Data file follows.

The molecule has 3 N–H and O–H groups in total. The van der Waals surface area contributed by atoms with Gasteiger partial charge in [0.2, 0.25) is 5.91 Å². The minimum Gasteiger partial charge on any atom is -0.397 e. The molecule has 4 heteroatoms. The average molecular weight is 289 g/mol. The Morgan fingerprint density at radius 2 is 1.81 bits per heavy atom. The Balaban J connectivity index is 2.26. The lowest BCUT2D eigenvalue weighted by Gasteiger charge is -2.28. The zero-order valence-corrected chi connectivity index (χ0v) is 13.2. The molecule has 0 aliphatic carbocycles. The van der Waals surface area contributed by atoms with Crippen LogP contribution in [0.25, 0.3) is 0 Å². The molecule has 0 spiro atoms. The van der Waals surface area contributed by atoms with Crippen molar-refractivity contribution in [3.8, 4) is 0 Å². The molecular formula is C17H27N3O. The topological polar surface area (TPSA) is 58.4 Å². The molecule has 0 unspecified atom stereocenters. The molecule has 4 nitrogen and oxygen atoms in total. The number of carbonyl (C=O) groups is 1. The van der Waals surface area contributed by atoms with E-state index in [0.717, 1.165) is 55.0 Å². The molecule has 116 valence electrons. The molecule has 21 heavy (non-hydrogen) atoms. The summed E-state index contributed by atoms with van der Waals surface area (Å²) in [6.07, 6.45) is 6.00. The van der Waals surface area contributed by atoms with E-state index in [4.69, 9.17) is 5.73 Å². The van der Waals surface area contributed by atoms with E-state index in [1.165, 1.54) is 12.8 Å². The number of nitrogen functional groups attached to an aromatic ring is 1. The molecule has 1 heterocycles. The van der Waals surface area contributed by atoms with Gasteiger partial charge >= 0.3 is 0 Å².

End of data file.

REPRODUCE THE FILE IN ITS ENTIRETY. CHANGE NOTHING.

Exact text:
The molecule has 3 N–H and O–H groups in total. The van der Waals surface area contributed by atoms with Gasteiger partial charge in [0.2, 0.25) is 5.91 Å². The minimum Gasteiger partial charge on any atom is -0.397 e. The molecule has 4 heteroatoms. The average molecular weight is 289 g/mol. The Morgan fingerprint density at radius 2 is 1.81 bits per heavy atom. The Balaban J connectivity index is 2.26. The lowest BCUT2D eigenvalue weighted by Gasteiger charge is -2.28. The zero-order valence-corrected chi connectivity index (χ0v) is 13.2. The molecule has 0 aliphatic carbocycles. The van der Waals surface area contributed by atoms with Crippen LogP contribution in [0.25, 0.3) is 0 Å². The molecule has 0 spiro atoms. The van der Waals surface area contributed by atoms with Crippen molar-refractivity contribution in [3.8, 4) is 0 Å². The molecular formula is C17H27N3O. The topological polar surface area (TPSA) is 58.4 Å². The molecule has 0 unspecified atom stereocenters. The molecule has 4 nitrogen and oxygen atoms in total. The number of carbonyl (C=O) groups is 1. The van der Waals surface area contributed by atoms with E-state index in [0.717, 1.165) is 55.0 Å². The molecule has 116 valence electrons. The molecule has 21 heavy (non-hydrogen) atoms. The summed E-state index contributed by atoms with van der Waals surface area (Å²) in [6.07, 6.45) is 6.00. The van der Waals surface area contributed by atoms with E-state index in [4.69, 9.17) is 5.73 Å². The van der Waals surface area contributed by atoms with E-state index in [1.165, 1.54) is 12.8 Å². The number of nitrogen functional groups attached to an aromatic ring is 1. The molecule has 1 heterocycles. The van der Waals surface area contributed by atoms with Gasteiger partial charge >= 0.3 is 0 Å².